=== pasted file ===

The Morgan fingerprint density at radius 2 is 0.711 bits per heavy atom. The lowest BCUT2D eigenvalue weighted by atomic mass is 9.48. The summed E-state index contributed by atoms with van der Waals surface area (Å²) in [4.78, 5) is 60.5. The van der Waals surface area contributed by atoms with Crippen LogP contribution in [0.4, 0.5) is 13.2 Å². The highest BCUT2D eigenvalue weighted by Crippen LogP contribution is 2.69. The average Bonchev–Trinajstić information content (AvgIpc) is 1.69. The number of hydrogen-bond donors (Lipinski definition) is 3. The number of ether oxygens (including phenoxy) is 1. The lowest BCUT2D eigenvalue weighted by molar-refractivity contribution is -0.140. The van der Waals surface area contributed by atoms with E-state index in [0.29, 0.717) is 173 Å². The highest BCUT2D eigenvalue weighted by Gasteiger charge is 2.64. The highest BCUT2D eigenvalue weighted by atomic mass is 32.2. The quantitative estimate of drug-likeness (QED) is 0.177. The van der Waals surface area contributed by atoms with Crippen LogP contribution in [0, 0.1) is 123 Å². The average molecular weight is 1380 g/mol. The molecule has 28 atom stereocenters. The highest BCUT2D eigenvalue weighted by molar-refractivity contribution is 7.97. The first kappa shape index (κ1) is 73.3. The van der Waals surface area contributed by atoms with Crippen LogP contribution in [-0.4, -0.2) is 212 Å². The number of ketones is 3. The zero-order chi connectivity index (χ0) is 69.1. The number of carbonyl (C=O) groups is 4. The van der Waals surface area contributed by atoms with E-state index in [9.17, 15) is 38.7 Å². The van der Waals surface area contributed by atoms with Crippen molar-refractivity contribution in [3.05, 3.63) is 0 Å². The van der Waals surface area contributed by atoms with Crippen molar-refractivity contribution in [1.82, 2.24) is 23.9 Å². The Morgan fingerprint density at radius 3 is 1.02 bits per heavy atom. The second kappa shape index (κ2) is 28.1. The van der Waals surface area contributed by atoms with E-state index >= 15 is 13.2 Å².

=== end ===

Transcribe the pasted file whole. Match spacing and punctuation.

The Morgan fingerprint density at radius 2 is 0.711 bits per heavy atom. The lowest BCUT2D eigenvalue weighted by atomic mass is 9.48. The summed E-state index contributed by atoms with van der Waals surface area (Å²) in [4.78, 5) is 60.5. The van der Waals surface area contributed by atoms with Crippen LogP contribution in [0.4, 0.5) is 13.2 Å². The highest BCUT2D eigenvalue weighted by Crippen LogP contribution is 2.69. The average Bonchev–Trinajstić information content (AvgIpc) is 1.69. The number of hydrogen-bond donors (Lipinski definition) is 3. The number of ether oxygens (including phenoxy) is 1. The lowest BCUT2D eigenvalue weighted by molar-refractivity contribution is -0.140. The van der Waals surface area contributed by atoms with E-state index in [0.29, 0.717) is 173 Å². The highest BCUT2D eigenvalue weighted by Gasteiger charge is 2.64. The highest BCUT2D eigenvalue weighted by atomic mass is 32.2. The quantitative estimate of drug-likeness (QED) is 0.177. The van der Waals surface area contributed by atoms with Crippen LogP contribution in [0, 0.1) is 123 Å². The average molecular weight is 1380 g/mol. The molecule has 28 atom stereocenters. The highest BCUT2D eigenvalue weighted by molar-refractivity contribution is 7.97. The first kappa shape index (κ1) is 73.3. The van der Waals surface area contributed by atoms with Crippen LogP contribution in [-0.4, -0.2) is 212 Å². The number of ketones is 3. The zero-order chi connectivity index (χ0) is 69.1. The number of carbonyl (C=O) groups is 4. The van der Waals surface area contributed by atoms with E-state index in [9.17, 15) is 38.7 Å². The van der Waals surface area contributed by atoms with Crippen molar-refractivity contribution in [3.05, 3.63) is 0 Å². The van der Waals surface area contributed by atoms with Crippen molar-refractivity contribution in [1.82, 2.24) is 23.9 Å². The Morgan fingerprint density at radius 3 is 1.02 bits per heavy atom. The second kappa shape index (κ2) is 28.1. The van der Waals surface area contributed by atoms with E-state index >= 15 is 13.2 Å².